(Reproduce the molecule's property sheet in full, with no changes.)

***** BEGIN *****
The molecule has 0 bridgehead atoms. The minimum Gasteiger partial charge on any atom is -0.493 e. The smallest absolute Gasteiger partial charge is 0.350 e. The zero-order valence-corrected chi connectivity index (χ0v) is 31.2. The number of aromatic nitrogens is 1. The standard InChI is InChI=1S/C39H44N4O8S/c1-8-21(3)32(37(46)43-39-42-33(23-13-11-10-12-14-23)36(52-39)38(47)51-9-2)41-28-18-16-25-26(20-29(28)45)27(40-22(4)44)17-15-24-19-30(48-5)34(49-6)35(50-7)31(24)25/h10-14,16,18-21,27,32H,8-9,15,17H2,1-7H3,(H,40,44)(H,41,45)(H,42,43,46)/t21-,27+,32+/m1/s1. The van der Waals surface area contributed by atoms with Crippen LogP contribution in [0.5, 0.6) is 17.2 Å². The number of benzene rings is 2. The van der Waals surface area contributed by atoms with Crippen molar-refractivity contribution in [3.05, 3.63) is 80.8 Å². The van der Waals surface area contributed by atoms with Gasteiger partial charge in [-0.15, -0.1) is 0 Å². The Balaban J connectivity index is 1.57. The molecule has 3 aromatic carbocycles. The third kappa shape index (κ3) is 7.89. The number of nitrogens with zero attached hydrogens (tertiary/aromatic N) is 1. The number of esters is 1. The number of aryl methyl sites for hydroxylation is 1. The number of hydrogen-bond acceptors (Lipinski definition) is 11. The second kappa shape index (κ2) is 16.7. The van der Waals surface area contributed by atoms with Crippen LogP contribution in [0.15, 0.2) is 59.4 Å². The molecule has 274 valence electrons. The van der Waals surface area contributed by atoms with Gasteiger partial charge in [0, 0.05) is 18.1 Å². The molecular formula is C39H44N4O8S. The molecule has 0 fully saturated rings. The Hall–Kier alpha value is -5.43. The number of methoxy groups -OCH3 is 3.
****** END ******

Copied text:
The molecule has 0 bridgehead atoms. The minimum Gasteiger partial charge on any atom is -0.493 e. The smallest absolute Gasteiger partial charge is 0.350 e. The zero-order valence-corrected chi connectivity index (χ0v) is 31.2. The number of aromatic nitrogens is 1. The standard InChI is InChI=1S/C39H44N4O8S/c1-8-21(3)32(37(46)43-39-42-33(23-13-11-10-12-14-23)36(52-39)38(47)51-9-2)41-28-18-16-25-26(20-29(28)45)27(40-22(4)44)17-15-24-19-30(48-5)34(49-6)35(50-7)31(24)25/h10-14,16,18-21,27,32H,8-9,15,17H2,1-7H3,(H,40,44)(H,41,45)(H,42,43,46)/t21-,27+,32+/m1/s1. The van der Waals surface area contributed by atoms with Crippen LogP contribution in [0.5, 0.6) is 17.2 Å². The number of benzene rings is 2. The van der Waals surface area contributed by atoms with Crippen molar-refractivity contribution in [3.05, 3.63) is 80.8 Å². The van der Waals surface area contributed by atoms with Gasteiger partial charge in [-0.15, -0.1) is 0 Å². The Balaban J connectivity index is 1.57. The molecule has 3 aromatic carbocycles. The third kappa shape index (κ3) is 7.89. The number of nitrogens with zero attached hydrogens (tertiary/aromatic N) is 1. The number of esters is 1. The number of aryl methyl sites for hydroxylation is 1. The number of hydrogen-bond acceptors (Lipinski definition) is 11. The second kappa shape index (κ2) is 16.7. The van der Waals surface area contributed by atoms with Crippen LogP contribution in [0.15, 0.2) is 59.4 Å². The molecule has 274 valence electrons. The van der Waals surface area contributed by atoms with Gasteiger partial charge in [0, 0.05) is 18.1 Å². The molecular formula is C39H44N4O8S. The molecule has 0 fully saturated rings. The Hall–Kier alpha value is -5.43. The number of methoxy groups -OCH3 is 3.